Self-directed speech is considered an important developmental achievement as a self-regulatory mediator of thinking and behavior. Atypical self-directed speech is often implicated in the self-regulatory challenges characteristic of children with neurodevelopmental disorders. A growing body of evidence provides snapshots across age-levels and diagnoses, often presenting conflicting results. This systematic review is undertaken to impose clarity on the nature, extent, and self-regulatory implications of self-directed speech interruption in children with developmental language disorder (DLD), autism spectrum disorder (ASD), and attention deficit hyperactivity disorder (ADHD).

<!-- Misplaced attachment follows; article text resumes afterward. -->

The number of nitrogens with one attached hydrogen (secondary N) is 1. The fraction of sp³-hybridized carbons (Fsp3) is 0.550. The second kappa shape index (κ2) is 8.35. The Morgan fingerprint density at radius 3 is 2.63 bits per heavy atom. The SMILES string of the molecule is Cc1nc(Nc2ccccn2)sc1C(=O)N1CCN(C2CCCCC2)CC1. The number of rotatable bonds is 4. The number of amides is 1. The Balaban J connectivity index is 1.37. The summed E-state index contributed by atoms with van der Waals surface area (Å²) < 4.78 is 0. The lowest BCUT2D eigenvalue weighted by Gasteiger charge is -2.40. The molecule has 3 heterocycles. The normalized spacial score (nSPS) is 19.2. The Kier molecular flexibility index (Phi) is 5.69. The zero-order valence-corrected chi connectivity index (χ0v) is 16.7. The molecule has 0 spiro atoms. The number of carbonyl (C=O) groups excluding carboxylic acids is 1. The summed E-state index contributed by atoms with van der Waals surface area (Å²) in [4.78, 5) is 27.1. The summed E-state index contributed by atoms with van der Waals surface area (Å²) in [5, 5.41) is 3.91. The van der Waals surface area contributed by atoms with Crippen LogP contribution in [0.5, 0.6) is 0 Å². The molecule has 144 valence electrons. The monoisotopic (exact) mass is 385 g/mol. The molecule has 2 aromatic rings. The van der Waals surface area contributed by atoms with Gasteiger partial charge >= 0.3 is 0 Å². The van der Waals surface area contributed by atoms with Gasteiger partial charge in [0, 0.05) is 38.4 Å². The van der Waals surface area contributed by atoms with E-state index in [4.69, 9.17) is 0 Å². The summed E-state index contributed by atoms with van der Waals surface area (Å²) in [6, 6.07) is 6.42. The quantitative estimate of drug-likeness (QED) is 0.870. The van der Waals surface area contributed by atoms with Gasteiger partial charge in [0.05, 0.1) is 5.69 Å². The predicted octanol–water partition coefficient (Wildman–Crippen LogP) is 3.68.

A rigorous search process of relevant databases (i.e., PsychInfo, PubMed, CINAHL, ERIC) uncovered 19 relevant peer-reviewed articles that investigate self-directed speech in children with neurodevelopmental disorders. Consistent across the research, children with DLD, ASD, and ADHD present with differential development and use of self-directed speech.
In its synthesis of findings, this systematic review clearly explicates the differential ontogenesis of self-directed speech in neurodevelopmental disorders and interprets the self-regulatory implications for children with DLD, ASD, and ADHD. Furthermore, the review spotlights important future research directions to better understand the mechanistic relationship between self-directed speech and self-regulation.